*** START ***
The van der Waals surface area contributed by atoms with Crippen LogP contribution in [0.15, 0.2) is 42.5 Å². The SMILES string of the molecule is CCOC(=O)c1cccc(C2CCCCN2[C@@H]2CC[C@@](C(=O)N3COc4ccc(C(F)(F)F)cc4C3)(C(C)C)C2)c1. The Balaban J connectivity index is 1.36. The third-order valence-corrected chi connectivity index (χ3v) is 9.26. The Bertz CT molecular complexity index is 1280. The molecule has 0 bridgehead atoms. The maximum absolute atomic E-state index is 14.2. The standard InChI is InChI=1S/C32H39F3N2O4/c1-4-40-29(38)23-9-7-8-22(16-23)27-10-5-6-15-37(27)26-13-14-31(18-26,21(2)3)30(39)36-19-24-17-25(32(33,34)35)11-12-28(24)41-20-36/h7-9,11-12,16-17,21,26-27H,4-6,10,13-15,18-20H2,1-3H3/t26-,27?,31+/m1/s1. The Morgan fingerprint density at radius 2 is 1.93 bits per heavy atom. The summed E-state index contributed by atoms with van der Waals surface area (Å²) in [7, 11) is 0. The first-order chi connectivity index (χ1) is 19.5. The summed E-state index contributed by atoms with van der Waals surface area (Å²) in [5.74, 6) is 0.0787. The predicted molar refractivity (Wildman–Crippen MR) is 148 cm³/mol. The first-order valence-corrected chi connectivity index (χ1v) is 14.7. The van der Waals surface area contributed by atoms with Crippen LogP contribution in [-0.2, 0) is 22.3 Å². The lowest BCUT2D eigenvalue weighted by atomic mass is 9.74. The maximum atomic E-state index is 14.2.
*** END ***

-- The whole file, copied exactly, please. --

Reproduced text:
The van der Waals surface area contributed by atoms with Crippen LogP contribution in [0.15, 0.2) is 42.5 Å². The SMILES string of the molecule is CCOC(=O)c1cccc(C2CCCCN2[C@@H]2CC[C@@](C(=O)N3COc4ccc(C(F)(F)F)cc4C3)(C(C)C)C2)c1. The Balaban J connectivity index is 1.36. The third-order valence-corrected chi connectivity index (χ3v) is 9.26. The Bertz CT molecular complexity index is 1280. The molecule has 0 bridgehead atoms. The maximum absolute atomic E-state index is 14.2. The standard InChI is InChI=1S/C32H39F3N2O4/c1-4-40-29(38)23-9-7-8-22(16-23)27-10-5-6-15-37(27)26-13-14-31(18-26,21(2)3)30(39)36-19-24-17-25(32(33,34)35)11-12-28(24)41-20-36/h7-9,11-12,16-17,21,26-27H,4-6,10,13-15,18-20H2,1-3H3/t26-,27?,31+/m1/s1. The Morgan fingerprint density at radius 2 is 1.93 bits per heavy atom. The summed E-state index contributed by atoms with van der Waals surface area (Å²) in [7, 11) is 0. The first-order chi connectivity index (χ1) is 19.5. The summed E-state index contributed by atoms with van der Waals surface area (Å²) in [5.74, 6) is 0.0787. The predicted molar refractivity (Wildman–Crippen MR) is 148 cm³/mol. The first-order valence-corrected chi connectivity index (χ1v) is 14.7. The van der Waals surface area contributed by atoms with Crippen LogP contribution in [-0.2, 0) is 22.3 Å². The lowest BCUT2D eigenvalue weighted by atomic mass is 9.74. The maximum atomic E-state index is 14.2.